The pain and fear I experienced on the day I got my IUD melted away a long time ago, and what remains are the memories of the day I had with my dad. His kindness and love made me feel supported and respected--he stood by my reproductive health decision without ever having to state it. It was a moment where my identity as a woman and a daughter came together ceremoniously, and it was a lot easier than I anticipated. It was a day where my dad saw me as an adult making her own health decisions, and where I saw him as a supportive parent and ally. Thank you to my Progressive Papa for sticking by me through the quease.

When It Looks Like A Flower But Stings Like A Bee: Pains & Pleasures of an IUD

By Lital Avni-Singer

Have you noticed IUDs have been blowing up lately? Seems like everyone and their mother has been throwing out their oral birth control pills for this swanky device. They are arguably the most safe and effective method of long-term reversible birth control that is currently available. They used to be recommended only to people who had already given birth, but are now increasingly being marketed towards young women who have not had children. But along with this excitement comes a heavy dose of anxiety: will it hurt when they put it in? There are endless stories splashed across the internet from women whose IUD insertion experience was immensely painful, even traumatic. Along with stories of agony are stories of reassurance, that getting an IUD was not as bad as they say. Even so, the risk of this extreme agony is enough to deter many young women from taking advantage of this newly popular BC method.

I am a 22-year-old woman, I have never given birth, and have been on the pill for about four years. The side effects have not been too bad, but I have never been great at remembering to take it every day at the same time, which has led to some potential-pregnancy anxiety (yikes!). So I started asking around about the IUD. I spoke to friends who have one, and love it. The progressive, feminist, pro-contraception community appears to have embraced it as a great BC choice for young, sexually active women. But my friends also spoke of one caveat: pain. Some said that the process of inserting the IUD was “literally the most painful thing I have ever felt in my life,” if only for a short amount of time. But STILL. The worst pain they have ever felt? That seemed extreme to me, so I asked my gynecologist about it. They told me that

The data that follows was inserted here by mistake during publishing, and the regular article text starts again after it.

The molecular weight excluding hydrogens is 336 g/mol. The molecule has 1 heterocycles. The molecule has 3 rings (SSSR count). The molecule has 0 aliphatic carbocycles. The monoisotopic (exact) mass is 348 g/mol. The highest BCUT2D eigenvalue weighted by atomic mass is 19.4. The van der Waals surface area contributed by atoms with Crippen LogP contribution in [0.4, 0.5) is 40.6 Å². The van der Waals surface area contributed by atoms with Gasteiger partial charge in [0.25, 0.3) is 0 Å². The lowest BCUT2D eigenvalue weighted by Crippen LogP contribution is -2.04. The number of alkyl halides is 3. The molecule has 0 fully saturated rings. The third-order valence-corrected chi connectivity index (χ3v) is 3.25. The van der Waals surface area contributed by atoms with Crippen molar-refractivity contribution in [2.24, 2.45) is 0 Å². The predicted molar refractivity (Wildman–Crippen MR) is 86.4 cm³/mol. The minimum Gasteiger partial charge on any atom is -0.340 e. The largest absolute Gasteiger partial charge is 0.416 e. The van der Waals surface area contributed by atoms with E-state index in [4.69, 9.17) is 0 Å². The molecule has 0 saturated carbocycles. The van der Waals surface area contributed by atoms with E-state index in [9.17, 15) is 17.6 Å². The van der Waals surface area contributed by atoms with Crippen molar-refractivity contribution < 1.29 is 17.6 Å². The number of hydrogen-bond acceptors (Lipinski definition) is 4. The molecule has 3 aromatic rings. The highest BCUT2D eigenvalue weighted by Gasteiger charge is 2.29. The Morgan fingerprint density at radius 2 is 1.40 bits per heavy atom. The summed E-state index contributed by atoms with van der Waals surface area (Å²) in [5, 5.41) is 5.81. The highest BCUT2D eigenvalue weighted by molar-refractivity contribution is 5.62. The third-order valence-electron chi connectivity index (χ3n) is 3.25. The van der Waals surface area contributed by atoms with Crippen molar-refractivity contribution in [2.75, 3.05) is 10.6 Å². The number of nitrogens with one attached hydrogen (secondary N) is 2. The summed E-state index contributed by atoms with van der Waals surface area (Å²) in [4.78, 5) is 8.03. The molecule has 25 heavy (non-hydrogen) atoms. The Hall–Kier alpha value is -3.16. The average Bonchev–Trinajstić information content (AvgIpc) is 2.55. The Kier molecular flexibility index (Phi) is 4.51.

everyone is different, but that it definitely wouldn’t be worse than the pain I felt when my ovarian cyst ruptured  (a cyst on my ovary had ruptured recently; it was not dangerous but was debilitatingly painful).

Needless to say, this response was NOT AT ALL reassuring to me. That ovarian cyst rupture was extremely painful! Why would I want to risk putting myself through that again??

So I decided not to get an IUD for now. And since then this question has been nagging at me: Does the IUD insertion process necessitate risk of extreme pain? Why is there little or no management of this pain offered by health care providers?

OK let’s back up for a second. What actually is an IUD?